Our Father, 10 Hail Marys (contemplating the mystery), Glory Be and Fatima Prayer.
Excerpt from The Holy Family Rosary:
Holy Saturday is pronounced by the solemn death of Jesus as Christ the King, Sovereign Priest. It becomes our Penitential Rite in stunningly silenced awareness and awe-filled trepidation in recognition for our need of repentance and forgiveness from – and for – Jesus’ death for our sins. As the rending of the rocks warrants the rending of hearts awakened in an appropriate fear of the Lord, the opening of the graves and tearing of the second veil is our own miracle event after the violent tearing apart of our natural pride. We have been given an opening of our way to God through Jesus Christ by the unveiling of the Lord, God of Hosts.
“Introibo ad altare Dei – I will go to the altar of God” is our moment of truth when veiled spiritual pride is torn apart by our witness to the life and death of Jesus Christ as the raising of the dead from their graves removes any excuse from believing in God’s Holy Word as our means of salvation. The inner veil of the temple obscured what is, was, and ever shall be the Sacred Heart of God’s Will and the sacrifice of His only begotten Son, Jesus Christ, offered for the redemption of man in fulfillment of His promise that “whoever shall believe in Him shall not perish but have eternal life.”
Historical records convincingly point to evidence that the central altar of the Holy of holies in the Jerusalem Temple was the very same unhewn altar “rock of Abraham” of the staid sacrifice of his son Isaac. Upon this rock was the Ark of the Testimony of Moses that the inner veil hid from view from within the outer veil of the sanctuary. The outer veil was torn before His death, the inner veil was torn afterwards. Accordingly, after Jesus’ death when the “rocks were rent”… is it possible that this Temple altar was broken or destroyed at that time, explaining the Ark of the Old Testament Covenant’s eventual disappearance and becoming forever hidden as foretold? Remembering the reactive groan of nature surrounding Christ’s death, the tabernacle of old was simultaneously being replaced by Jesus’ Divine Presence in His Church and new covenant tabernacles throughout the world.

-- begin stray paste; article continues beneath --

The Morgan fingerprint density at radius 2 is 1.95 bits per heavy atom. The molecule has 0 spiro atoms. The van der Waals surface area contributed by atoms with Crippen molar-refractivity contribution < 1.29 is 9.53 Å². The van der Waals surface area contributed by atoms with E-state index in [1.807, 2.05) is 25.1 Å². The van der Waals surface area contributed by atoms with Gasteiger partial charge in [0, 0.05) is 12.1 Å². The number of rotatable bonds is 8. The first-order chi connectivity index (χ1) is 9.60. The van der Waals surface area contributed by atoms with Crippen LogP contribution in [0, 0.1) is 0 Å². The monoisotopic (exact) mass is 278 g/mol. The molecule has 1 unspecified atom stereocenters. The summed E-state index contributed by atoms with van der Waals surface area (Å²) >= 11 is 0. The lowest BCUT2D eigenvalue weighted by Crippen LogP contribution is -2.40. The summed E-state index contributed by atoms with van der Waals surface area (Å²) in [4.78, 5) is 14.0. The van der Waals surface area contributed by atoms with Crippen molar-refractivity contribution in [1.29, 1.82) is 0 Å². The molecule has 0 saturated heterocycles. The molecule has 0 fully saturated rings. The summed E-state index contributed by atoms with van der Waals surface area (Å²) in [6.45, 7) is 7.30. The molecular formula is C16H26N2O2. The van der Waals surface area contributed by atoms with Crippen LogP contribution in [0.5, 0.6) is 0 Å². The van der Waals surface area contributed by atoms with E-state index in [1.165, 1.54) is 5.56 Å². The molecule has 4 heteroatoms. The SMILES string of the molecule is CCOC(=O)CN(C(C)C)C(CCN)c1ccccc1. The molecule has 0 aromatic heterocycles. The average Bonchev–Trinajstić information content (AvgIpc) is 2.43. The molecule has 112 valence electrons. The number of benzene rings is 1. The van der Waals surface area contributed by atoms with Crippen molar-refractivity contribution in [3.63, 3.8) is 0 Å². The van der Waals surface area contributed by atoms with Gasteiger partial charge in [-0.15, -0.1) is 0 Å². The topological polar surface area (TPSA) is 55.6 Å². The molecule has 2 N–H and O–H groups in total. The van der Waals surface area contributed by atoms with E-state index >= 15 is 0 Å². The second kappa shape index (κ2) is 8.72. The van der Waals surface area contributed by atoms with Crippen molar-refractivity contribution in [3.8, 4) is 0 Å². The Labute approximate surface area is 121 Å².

Certainly there is no doubt that we commemorate these events during Holy Week.
In this way the sacrifice of the Son of Abraham, Son of Jacob, Son of Israel, Son of David, Son of God, and Son of Man becomes one in God’s double-edged sword of truth. “So also Christ was offered once to exhaust the sins of many; the second time he shall appear without sin to them that expect him unto salvation.” This satisfaction of the sacrifice of Abraham as our Father of Faith by Jesus Christ is accomplished in expiation of Adam’s sin for men of good will. How beautiful to see in this light for such a time as this in our Church and historic truth for the world’s view of Christianity from the Jewish and Islamic faiths. In perfect continuation of the example of Christ’s faithfulness, we must accept and declare our obligation to this greatest mystery regarding God’s Holy Word: “And the Word was made flesh, and dwelt among us” faithfully declaring that Jesus Christ is God Incarnate as the Son of Man.